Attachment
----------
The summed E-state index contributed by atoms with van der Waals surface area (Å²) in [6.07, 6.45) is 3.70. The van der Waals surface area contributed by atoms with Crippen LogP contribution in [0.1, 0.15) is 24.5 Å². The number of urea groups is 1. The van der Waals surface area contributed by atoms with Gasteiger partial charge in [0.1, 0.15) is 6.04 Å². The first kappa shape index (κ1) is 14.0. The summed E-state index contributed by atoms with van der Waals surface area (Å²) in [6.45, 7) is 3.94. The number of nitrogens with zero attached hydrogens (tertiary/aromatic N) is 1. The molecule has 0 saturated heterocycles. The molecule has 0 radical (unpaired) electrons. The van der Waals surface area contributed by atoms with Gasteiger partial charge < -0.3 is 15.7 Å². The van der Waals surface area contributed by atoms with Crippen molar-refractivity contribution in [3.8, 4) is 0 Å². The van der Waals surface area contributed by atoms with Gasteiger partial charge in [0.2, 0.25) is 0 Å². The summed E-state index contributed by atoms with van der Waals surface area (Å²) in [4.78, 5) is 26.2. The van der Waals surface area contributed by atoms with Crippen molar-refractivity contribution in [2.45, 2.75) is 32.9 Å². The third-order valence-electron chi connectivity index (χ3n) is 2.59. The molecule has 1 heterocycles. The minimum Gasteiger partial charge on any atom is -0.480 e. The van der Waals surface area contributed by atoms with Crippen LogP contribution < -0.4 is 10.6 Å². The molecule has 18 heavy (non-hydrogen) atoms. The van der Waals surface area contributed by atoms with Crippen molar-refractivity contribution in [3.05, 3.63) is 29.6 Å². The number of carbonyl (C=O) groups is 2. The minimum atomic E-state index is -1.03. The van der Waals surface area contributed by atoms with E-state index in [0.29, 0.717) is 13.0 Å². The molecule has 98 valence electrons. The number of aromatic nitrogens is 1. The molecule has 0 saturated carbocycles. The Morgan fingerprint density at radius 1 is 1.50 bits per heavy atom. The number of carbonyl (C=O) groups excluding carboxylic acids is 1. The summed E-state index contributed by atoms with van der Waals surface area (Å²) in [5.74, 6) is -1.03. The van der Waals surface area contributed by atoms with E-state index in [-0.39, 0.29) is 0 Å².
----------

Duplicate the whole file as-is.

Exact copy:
The summed E-state index contributed by atoms with van der Waals surface area (Å²) in [6.07, 6.45) is 3.70. The van der Waals surface area contributed by atoms with Crippen LogP contribution in [0.1, 0.15) is 24.5 Å². The number of urea groups is 1. The van der Waals surface area contributed by atoms with Gasteiger partial charge in [0.1, 0.15) is 6.04 Å². The first kappa shape index (κ1) is 14.0. The summed E-state index contributed by atoms with van der Waals surface area (Å²) in [6.45, 7) is 3.94. The number of nitrogens with zero attached hydrogens (tertiary/aromatic N) is 1. The molecule has 0 saturated heterocycles. The molecule has 0 radical (unpaired) electrons. The van der Waals surface area contributed by atoms with Gasteiger partial charge < -0.3 is 15.7 Å². The van der Waals surface area contributed by atoms with Crippen molar-refractivity contribution in [3.8, 4) is 0 Å². The van der Waals surface area contributed by atoms with Gasteiger partial charge in [0.2, 0.25) is 0 Å². The summed E-state index contributed by atoms with van der Waals surface area (Å²) in [4.78, 5) is 26.2. The van der Waals surface area contributed by atoms with Crippen molar-refractivity contribution in [2.45, 2.75) is 32.9 Å². The third-order valence-electron chi connectivity index (χ3n) is 2.59. The molecule has 1 heterocycles. The minimum Gasteiger partial charge on any atom is -0.480 e. The van der Waals surface area contributed by atoms with Crippen LogP contribution < -0.4 is 10.6 Å². The molecule has 18 heavy (non-hydrogen) atoms. The van der Waals surface area contributed by atoms with Crippen molar-refractivity contribution in [3.05, 3.63) is 29.6 Å². The number of carbonyl (C=O) groups is 2. The minimum atomic E-state index is -1.03. The van der Waals surface area contributed by atoms with E-state index in [0.29, 0.717) is 13.0 Å². The molecule has 98 valence electrons. The number of aromatic nitrogens is 1. The molecule has 0 saturated carbocycles. The Morgan fingerprint density at radius 1 is 1.50 bits per heavy atom. The number of carbonyl (C=O) groups excluding carboxylic acids is 1. The summed E-state index contributed by atoms with van der Waals surface area (Å²) in [5.74, 6) is -1.03. The van der Waals surface area contributed by atoms with E-state index in [-0.39, 0.29) is 0 Å².